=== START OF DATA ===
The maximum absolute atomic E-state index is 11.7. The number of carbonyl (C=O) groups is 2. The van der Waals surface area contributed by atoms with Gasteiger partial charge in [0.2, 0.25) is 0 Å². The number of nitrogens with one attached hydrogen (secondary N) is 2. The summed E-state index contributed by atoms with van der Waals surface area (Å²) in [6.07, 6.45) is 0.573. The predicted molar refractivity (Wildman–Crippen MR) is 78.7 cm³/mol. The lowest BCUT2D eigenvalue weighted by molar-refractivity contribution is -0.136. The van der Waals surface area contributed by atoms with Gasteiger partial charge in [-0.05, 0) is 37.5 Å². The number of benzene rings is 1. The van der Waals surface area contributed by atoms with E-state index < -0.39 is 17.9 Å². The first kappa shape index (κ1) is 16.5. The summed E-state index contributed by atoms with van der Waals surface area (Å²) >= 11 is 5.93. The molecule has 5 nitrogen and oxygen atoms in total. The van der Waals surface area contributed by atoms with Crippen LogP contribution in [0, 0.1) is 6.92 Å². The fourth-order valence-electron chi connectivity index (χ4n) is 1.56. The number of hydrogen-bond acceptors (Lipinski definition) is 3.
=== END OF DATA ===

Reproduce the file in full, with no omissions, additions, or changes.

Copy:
The maximum absolute atomic E-state index is 11.7. The number of carbonyl (C=O) groups is 2. The van der Waals surface area contributed by atoms with Gasteiger partial charge in [0.2, 0.25) is 0 Å². The number of nitrogens with one attached hydrogen (secondary N) is 2. The summed E-state index contributed by atoms with van der Waals surface area (Å²) in [6.07, 6.45) is 0.573. The predicted molar refractivity (Wildman–Crippen MR) is 78.7 cm³/mol. The lowest BCUT2D eigenvalue weighted by molar-refractivity contribution is -0.136. The van der Waals surface area contributed by atoms with Gasteiger partial charge in [-0.05, 0) is 37.5 Å². The number of benzene rings is 1. The van der Waals surface area contributed by atoms with E-state index < -0.39 is 17.9 Å². The first kappa shape index (κ1) is 16.5. The summed E-state index contributed by atoms with van der Waals surface area (Å²) >= 11 is 5.93. The molecule has 5 nitrogen and oxygen atoms in total. The van der Waals surface area contributed by atoms with Crippen LogP contribution in [0, 0.1) is 6.92 Å². The fourth-order valence-electron chi connectivity index (χ4n) is 1.56. The number of hydrogen-bond acceptors (Lipinski definition) is 3.